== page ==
Paul Anderson, Red Pepper, March 1998

All the signs are that the government is set to reject replacement of the House of Lords with a democratically elected second chamber.

Insiders say that the committee chaired by Lord Chancellor Derry Irvine to examine the options for Lords reform – first to find a way of getting rid of the ludicrous archaism of hereditary peers and then to proffer suggestions for a ‘more democratic and representative’ second chamber as promised by the 1997 Labour manifesto – is likely to reject the idea of an elected upper house. Instead, they say, it will back Irvine’s (and Tony Blair’s) preference for a second chamber that is largely appointed.

‘The publicly stated rationale for rejecting democratic elections will be the supposed need for a diverse upper house,’ said a senior Labour peer. ‘In fact, the point of the exercise is simply to preserve the patronage powers of the prime minister.’

Irvine himself has made it clear that he sees a wholly elected second chamber as dangerous. He told an interviewer last month that ‘it’s difficult to see how without a very significant element you can really ensure that the House of Lords is a house of all the talents, and a place at which people enter at a fairly high age’.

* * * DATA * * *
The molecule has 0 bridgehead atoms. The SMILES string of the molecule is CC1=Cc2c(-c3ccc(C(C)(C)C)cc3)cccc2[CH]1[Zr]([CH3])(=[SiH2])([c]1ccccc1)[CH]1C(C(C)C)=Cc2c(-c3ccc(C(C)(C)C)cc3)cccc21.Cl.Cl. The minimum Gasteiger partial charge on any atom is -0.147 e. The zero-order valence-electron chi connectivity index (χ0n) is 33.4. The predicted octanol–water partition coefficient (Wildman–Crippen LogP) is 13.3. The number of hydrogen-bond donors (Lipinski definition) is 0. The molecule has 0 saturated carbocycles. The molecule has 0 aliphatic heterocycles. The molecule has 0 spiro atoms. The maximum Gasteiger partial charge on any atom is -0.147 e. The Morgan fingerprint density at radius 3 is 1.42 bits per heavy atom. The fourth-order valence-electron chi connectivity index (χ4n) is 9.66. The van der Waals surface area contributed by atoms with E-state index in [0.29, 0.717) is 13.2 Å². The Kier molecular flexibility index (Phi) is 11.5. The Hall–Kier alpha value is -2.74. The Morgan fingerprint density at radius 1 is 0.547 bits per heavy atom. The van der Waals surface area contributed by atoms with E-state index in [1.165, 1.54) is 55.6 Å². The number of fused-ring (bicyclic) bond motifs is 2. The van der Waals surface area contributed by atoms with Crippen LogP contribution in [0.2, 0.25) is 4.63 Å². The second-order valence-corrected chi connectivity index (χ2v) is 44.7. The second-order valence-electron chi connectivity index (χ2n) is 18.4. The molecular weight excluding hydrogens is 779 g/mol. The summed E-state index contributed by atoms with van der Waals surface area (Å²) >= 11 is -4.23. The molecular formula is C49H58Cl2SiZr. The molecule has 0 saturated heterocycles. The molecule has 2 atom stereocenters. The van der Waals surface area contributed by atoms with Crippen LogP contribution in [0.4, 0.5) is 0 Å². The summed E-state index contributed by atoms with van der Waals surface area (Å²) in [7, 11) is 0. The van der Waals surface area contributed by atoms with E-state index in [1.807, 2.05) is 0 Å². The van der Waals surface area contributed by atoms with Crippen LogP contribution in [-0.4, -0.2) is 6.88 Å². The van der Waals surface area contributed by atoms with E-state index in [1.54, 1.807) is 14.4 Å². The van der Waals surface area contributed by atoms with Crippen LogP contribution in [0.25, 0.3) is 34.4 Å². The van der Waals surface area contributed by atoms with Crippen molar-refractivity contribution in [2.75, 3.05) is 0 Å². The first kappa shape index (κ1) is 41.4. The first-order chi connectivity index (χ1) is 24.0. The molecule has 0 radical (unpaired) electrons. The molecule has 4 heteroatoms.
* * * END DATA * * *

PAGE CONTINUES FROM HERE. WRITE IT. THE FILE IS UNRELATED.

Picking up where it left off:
But journalists have been slow to latch on to the dominance of his view in his committee – which is largely down to Blair’s strong support for his anti-democratic position.

The argument is by no means over. Labour peers certainly lack democratic legitimacy. But they are hardly a New Labour cabal, as they showed last month by voting to outlaw predatory pricing in the newspaper industry, a measure Blair had promised Rupert Murdoch that Labour would oppose. Many of them remain attached to the principle of a democratically elected second chamber as advocated by Labour before Blair became leader – not least Roy Hattersley, now elevated to the peerage but in past life, as shadow home secretary, the architect of Labour’s 1992 promise of an elected upper house. Even in Irvine’s inner circle there are a few convinced democrats.

But Irvine and Blair have strong support among Labour MPs who reject an elected second chamber on the grounds that it would inevitably reduce the powers of the Commons. And they can count on the backing of most of the press, which rather likes the idea of a second chamber packed with the celebrities it already knows, however they are chosen.

So – rather like proportional representation for the Commons – a democratic second chamber is already looking like a modernisation too far for the Blair government. Unless, of course, we start putting on the pressure right now.

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